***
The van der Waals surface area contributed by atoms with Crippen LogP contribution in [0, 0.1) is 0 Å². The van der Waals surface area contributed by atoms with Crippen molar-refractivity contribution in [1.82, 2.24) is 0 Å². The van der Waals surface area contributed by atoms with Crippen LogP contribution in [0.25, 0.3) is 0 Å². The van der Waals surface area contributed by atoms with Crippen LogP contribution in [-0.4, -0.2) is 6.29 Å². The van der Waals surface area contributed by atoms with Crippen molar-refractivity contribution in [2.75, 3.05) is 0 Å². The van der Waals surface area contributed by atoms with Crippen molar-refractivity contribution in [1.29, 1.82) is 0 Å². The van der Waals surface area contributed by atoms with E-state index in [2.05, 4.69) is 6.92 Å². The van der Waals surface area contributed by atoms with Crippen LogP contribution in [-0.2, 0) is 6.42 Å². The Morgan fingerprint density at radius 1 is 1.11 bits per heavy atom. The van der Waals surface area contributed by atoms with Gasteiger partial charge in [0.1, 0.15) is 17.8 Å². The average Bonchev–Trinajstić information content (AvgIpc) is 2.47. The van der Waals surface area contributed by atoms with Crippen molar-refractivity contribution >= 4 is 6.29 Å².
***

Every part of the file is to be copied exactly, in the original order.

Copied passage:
The van der Waals surface area contributed by atoms with Crippen LogP contribution in [0, 0.1) is 0 Å². The van der Waals surface area contributed by atoms with Crippen molar-refractivity contribution in [1.82, 2.24) is 0 Å². The van der Waals surface area contributed by atoms with Crippen LogP contribution in [0.25, 0.3) is 0 Å². The van der Waals surface area contributed by atoms with Crippen LogP contribution in [-0.4, -0.2) is 6.29 Å². The van der Waals surface area contributed by atoms with Crippen molar-refractivity contribution in [2.75, 3.05) is 0 Å². The van der Waals surface area contributed by atoms with Crippen molar-refractivity contribution in [1.29, 1.82) is 0 Å². The van der Waals surface area contributed by atoms with E-state index in [2.05, 4.69) is 6.92 Å². The van der Waals surface area contributed by atoms with Crippen LogP contribution in [-0.2, 0) is 6.42 Å². The Morgan fingerprint density at radius 1 is 1.11 bits per heavy atom. The van der Waals surface area contributed by atoms with Gasteiger partial charge in [0.1, 0.15) is 17.8 Å². The average Bonchev–Trinajstić information content (AvgIpc) is 2.47. The van der Waals surface area contributed by atoms with Crippen molar-refractivity contribution >= 4 is 6.29 Å².